Big Brother is Looking for lost books
Special to the Sierra Sun
Hmmmm … it’s been over three weeks since you checked out a pile of books at the library: a couple for yourself, and you could have sworn there were 20 picture books in that pile the kids chose. But you can only find 19 of those, even after turning over the cushions on the couch, rifling through the pile in the corner of the loft, scanning and re-scanning the books on the shelf, and checking under the seats in the car. A call to the library confirms your fears: there’s a book missing. And of course it’s the $65 one with the glossy photographs of fungi from around the world.
This is a common dilemma for many library users, but it may one day become a problem of the past. In fact, in some big cities, libraries are already embedding RFID chips in all their books.
RFID ” or Radio Frequency Identification ” chips are essentially tracking devices that respond to a radio signal. These minuscule microchips ” about the size of half a grain of sand ” are cheap, they can be read from a distance, and they’re currently used in a variety of situations: RFIDS are used for inventory management at big retailers, they’re in tires (to facilitate tracking them in case of a recall), they’re embedded in the new U.S Passports. And they’re also found in books belonging to some library systems, although they have not yet made their way into materials from the Nevada County libraries.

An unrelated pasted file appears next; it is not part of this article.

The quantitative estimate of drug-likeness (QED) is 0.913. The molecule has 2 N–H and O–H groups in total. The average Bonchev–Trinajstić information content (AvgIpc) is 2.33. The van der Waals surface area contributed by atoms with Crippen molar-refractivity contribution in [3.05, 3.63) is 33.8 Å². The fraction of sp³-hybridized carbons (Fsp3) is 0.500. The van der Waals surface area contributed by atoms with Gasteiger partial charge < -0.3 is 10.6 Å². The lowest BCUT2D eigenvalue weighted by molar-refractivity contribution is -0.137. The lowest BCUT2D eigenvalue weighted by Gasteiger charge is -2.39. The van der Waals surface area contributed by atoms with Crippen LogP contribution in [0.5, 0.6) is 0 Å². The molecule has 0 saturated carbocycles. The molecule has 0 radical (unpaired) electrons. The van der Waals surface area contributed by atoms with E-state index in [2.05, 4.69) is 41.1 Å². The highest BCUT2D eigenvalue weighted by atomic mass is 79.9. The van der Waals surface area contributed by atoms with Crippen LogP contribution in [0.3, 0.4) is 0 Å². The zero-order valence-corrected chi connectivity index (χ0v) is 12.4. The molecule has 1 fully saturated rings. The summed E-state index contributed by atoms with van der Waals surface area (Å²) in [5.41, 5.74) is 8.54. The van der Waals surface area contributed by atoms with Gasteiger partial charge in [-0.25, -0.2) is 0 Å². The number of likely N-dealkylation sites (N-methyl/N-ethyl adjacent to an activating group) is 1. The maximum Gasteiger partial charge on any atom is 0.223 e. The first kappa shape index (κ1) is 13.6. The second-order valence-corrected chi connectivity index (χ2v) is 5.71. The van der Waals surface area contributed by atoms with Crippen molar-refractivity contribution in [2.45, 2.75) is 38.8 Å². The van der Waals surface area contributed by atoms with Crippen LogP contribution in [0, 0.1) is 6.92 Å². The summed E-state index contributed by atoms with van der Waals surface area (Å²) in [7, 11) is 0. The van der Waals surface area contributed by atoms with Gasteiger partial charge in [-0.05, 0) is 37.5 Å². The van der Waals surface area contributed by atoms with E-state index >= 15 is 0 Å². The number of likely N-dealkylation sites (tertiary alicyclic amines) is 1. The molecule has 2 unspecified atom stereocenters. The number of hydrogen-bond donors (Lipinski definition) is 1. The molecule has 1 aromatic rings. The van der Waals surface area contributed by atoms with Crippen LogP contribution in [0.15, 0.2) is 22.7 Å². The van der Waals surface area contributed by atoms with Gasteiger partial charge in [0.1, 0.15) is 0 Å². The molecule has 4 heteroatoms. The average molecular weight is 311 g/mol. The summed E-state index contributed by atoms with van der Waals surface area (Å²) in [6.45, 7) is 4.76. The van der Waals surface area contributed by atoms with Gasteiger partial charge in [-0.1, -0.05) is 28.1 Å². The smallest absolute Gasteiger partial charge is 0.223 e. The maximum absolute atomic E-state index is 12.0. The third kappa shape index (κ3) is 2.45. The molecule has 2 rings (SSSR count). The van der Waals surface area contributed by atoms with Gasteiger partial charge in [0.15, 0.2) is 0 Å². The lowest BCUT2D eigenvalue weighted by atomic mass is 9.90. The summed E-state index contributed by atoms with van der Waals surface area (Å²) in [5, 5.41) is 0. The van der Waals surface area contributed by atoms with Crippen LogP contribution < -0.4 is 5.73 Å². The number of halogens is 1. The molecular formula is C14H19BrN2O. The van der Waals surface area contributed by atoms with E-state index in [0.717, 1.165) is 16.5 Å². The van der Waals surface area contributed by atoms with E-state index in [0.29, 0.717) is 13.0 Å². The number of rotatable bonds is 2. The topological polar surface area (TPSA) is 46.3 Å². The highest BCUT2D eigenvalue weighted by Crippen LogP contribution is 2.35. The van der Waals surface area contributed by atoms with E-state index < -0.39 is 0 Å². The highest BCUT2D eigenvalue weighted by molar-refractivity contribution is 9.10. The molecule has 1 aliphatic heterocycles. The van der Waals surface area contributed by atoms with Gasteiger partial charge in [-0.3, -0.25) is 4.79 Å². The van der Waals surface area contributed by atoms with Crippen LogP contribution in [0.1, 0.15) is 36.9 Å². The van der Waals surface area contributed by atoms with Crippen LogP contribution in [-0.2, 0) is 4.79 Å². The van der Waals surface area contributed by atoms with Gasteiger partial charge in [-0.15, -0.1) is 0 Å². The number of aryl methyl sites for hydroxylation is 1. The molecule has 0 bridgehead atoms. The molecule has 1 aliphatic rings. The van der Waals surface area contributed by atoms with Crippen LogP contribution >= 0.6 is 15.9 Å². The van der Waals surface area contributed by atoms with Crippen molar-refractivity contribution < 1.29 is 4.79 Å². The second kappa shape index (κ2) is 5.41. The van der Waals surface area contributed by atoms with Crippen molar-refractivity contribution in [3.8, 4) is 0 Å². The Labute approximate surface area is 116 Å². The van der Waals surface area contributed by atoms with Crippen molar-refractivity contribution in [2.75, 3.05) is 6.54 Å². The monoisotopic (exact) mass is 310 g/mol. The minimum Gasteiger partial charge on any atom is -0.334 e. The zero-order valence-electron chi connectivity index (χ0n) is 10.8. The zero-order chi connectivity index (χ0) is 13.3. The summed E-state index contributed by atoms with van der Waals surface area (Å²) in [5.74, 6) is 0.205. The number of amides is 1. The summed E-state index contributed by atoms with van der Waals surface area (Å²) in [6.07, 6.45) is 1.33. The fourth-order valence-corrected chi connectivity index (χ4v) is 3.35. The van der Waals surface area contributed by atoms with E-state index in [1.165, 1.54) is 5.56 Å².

There is, naturally, some resistance to the idea of being map-able, and RFIDs have been called “Big Brother in Small Packages.” Would you want someone to be able to monitor your movements by tracking your personal microchip? When the FDA recently approved the implantation of microchips in humans ” ostensibly to provide instant access to an individual’s medical records in order to save precious time in emergency situations ” Governor Schwarzenegger responded by passing legislation which banned the forced implantation of RFID devices in humans in California.
Meanwhile the use of RFID tags continues to increase. So don’t be surprised if one day, when you are carefully explaining to the librarian that you’ve ransacked the house and the car and still can’t find the missing book, you learn that the book is indeed in your possession: up in the tree house in the back yard.
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